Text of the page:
Public Records Requests - Citizens find answers to questions from asking for it, officially!
When does it make sense to investigate the inner workings of those who make claim to have authority over your children? I am refering to any superintendent, and/or their consultants and employees. Any citizen may investigate the background and contract of any employee of a school district. Why do this? Because it helps to know with whom you may be dealing with. For example, if a superintendent hires a consultant to go through notification information, wouldn't it make sense to find out the background of this person and what this person makes? As the CHESCA PAC, we are finding ways to find this information through the Ohio Public Records laws (ORC 149.43). Even now, the law is about ready to change through some recent legislation (HB 9, analysis submitted) and the PAC is determining what changes, if any, will affect the citizen's right to know information, deemed to be public record.
With regard to any citizen filing a public record, first, one must know what to ask for. Second, one must know from which appropriate office to ask. And third, one must know what steps need to be taken if the records, requested, do not get delivered. Sometimes it is best to have public officials request the information, on your behalf. Officials carry more weight. However, with public records that are "public", there is an obligation. One must follow the process through to be sure to receive the information being requested. As a primer, I have gathered these links from a series the Canton Repository did three years back. Take a look at some of these articles and view the sample Public Record Request and response to the right. The series below was a collaborative effort between 43 newspapers, two radio stations, The Associated Press, the University of Dayton, the Ohio university, all totaling over 90 people.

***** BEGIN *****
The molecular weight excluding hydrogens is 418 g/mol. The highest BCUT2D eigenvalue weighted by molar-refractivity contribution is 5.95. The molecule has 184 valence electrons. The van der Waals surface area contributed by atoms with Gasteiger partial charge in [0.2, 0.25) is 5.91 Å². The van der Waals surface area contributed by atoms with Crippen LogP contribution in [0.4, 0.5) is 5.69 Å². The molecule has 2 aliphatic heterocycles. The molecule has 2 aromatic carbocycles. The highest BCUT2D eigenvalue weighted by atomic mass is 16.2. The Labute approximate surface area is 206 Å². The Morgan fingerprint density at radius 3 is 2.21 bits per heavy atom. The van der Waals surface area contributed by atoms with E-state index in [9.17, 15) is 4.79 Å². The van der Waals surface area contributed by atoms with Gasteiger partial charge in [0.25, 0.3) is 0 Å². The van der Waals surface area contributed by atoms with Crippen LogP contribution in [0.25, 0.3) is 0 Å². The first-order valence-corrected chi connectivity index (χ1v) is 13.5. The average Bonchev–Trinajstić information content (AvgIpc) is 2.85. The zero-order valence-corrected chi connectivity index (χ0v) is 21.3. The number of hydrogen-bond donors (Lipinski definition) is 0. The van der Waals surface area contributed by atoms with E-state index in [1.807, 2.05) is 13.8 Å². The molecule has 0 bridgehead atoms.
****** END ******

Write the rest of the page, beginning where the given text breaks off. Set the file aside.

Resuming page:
- A quick guide to public records law
- Local records more accessible than state average
- Records really do matter
- Lack of access to public records leads to cynicism, apathy
- Ohio Schools get bad marks for public records
- Police don't always comply with open-records law
- Some records are just a click away
- Not all heed law on public records
- Records Problems nationwide
- How a school district responds to a request for public information
In addition to the links, please read what one woman in Texas has accomplished in holding her community to account with her Keep Eanes Informed website.
Here's an example of a Public Records Request (PRR) by State Representative Diana Fessler with regard to a local school district employee, Darlene Drage: PDF file
Here are some other documents to review:
- Lawriter - ORC - 149.43 Availability of public records for inspection and copying
- Sample Public Records Request
- ODOE Return Letter concerning Public Records Request - July 19, 2007.pdf
- Public records have a long history in Ohio
- HB 9 Bill Analysis